BOOK REVIEW:  Since George Washington, presidents have depended on the advice of key confidants. But is wasn't until the twentieth century that the White House chief of staff became the second most powerful job in government. Unelected and unconfirmed, the chief serves at the whim of the president, hired and fired by him alone. He is the president's closest advisor and the person he depends on to execute his agenda. He decides who gets to see the president, negotiates with Congress, and--most crucially--enjoys unparalleled access to the leader of the free world. When the president makes a life-and-death decision, often the chief of staff is the only other person in the room. Each chief can make or break an administration.
   Through extensive, intimate interviews with all seventeen living chiefs and two former presidents, award-winning journalist and producer Chris Whipple pulls back the curtain on this unique fraternity, whose members have included Rahm Emanuel, Dick Cheney, Leon Panetta, and Donald Rumsfeld. In doing so, he revises our understanding of presidential history, showing us how James Baker and Panetta skillfully managed the presidencies of Ronald Reagan and Bill Clinton, ensuring their reelections--and, conversely, how Jimmy Carter never understood the importance of a chief, crippling his ability to govern. From Watergate to Iran-Contra to the Monica Lewinsky scandal to the Iraq War, Whipple shows us how the chief of staff can make the difference between success and disaster.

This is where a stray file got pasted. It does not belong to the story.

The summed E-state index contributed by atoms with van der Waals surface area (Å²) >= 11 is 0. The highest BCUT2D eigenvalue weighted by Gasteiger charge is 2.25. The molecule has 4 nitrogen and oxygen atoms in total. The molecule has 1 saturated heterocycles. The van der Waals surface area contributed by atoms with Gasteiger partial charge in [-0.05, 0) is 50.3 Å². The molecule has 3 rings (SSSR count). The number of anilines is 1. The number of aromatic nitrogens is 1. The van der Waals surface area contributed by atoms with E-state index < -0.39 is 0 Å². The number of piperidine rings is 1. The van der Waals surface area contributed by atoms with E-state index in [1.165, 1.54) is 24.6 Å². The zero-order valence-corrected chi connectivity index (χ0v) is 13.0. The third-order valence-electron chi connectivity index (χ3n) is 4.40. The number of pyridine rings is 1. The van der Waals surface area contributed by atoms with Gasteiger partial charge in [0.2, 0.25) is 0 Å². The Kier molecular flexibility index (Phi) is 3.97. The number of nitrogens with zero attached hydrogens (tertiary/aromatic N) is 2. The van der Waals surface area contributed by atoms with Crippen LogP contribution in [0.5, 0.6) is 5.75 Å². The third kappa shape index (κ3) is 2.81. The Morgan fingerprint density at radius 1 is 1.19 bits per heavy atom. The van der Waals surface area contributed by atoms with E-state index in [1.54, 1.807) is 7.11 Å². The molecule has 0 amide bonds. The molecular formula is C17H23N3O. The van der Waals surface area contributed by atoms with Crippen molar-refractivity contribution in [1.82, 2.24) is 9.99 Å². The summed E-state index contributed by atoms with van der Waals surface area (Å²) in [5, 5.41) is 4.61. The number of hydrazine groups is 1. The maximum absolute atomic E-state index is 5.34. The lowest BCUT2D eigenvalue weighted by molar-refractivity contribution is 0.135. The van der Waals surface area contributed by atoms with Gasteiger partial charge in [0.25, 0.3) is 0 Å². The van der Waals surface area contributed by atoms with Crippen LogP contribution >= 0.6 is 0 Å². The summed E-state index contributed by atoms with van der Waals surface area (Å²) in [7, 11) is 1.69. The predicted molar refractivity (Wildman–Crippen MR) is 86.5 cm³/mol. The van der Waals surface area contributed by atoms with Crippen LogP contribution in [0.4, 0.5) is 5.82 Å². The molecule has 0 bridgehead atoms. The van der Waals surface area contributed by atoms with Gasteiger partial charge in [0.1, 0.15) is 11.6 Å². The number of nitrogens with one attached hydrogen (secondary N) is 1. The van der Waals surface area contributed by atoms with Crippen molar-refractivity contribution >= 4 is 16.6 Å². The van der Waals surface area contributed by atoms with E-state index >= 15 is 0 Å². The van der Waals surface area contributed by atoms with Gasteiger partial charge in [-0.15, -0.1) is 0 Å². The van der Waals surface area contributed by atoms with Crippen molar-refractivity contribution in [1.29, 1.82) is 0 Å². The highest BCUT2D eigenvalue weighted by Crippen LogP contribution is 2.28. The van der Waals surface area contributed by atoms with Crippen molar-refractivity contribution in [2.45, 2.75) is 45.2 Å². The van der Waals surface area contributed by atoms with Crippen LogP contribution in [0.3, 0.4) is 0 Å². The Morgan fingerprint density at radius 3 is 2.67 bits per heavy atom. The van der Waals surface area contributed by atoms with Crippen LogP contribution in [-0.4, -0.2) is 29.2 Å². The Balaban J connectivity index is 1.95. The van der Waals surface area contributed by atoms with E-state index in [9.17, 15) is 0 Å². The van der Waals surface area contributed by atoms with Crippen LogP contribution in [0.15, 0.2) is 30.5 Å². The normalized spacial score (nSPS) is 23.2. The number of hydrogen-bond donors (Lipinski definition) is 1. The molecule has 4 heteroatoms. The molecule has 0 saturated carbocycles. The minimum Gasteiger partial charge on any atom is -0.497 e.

MY REVIEW:  I found this to be an interesting book. It covers the chiefs of staff dating back to that of Richard Nixon, who, as I understood it, was the first or at least near the first president to have an official chief of staff. There were a few presidents after him who decided to forgo that position, but their presidencies suffered for it. Having someone take care of the less-pressing political issues and monitor the president's schedule and those who get to see him at any time appeared to be a help to the presidency.